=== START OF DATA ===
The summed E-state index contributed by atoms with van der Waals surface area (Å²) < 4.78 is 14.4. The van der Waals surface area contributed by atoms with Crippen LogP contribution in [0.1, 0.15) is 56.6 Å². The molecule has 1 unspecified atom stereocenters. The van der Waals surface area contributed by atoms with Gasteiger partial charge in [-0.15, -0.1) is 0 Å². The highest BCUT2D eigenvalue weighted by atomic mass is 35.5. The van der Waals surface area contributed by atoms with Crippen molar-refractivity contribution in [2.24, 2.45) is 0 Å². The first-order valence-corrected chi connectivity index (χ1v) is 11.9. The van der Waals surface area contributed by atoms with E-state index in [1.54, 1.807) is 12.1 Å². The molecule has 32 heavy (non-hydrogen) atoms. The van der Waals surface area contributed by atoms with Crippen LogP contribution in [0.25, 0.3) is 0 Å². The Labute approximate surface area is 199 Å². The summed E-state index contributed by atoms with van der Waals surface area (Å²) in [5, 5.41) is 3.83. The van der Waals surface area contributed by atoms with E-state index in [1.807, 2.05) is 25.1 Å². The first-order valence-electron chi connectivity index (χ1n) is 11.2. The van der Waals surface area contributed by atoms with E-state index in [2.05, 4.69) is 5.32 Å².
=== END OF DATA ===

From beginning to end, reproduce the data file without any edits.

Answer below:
The summed E-state index contributed by atoms with van der Waals surface area (Å²) < 4.78 is 14.4. The van der Waals surface area contributed by atoms with Crippen LogP contribution in [0.1, 0.15) is 56.6 Å². The molecule has 1 unspecified atom stereocenters. The van der Waals surface area contributed by atoms with Gasteiger partial charge in [-0.15, -0.1) is 0 Å². The highest BCUT2D eigenvalue weighted by atomic mass is 35.5. The van der Waals surface area contributed by atoms with Crippen molar-refractivity contribution in [2.24, 2.45) is 0 Å². The first-order valence-corrected chi connectivity index (χ1v) is 11.9. The van der Waals surface area contributed by atoms with E-state index in [1.54, 1.807) is 12.1 Å². The molecule has 32 heavy (non-hydrogen) atoms. The van der Waals surface area contributed by atoms with Crippen LogP contribution in [0.25, 0.3) is 0 Å². The Labute approximate surface area is 199 Å². The summed E-state index contributed by atoms with van der Waals surface area (Å²) in [5, 5.41) is 3.83. The van der Waals surface area contributed by atoms with E-state index in [1.807, 2.05) is 25.1 Å². The first-order valence-electron chi connectivity index (χ1n) is 11.2. The van der Waals surface area contributed by atoms with E-state index in [2.05, 4.69) is 5.32 Å².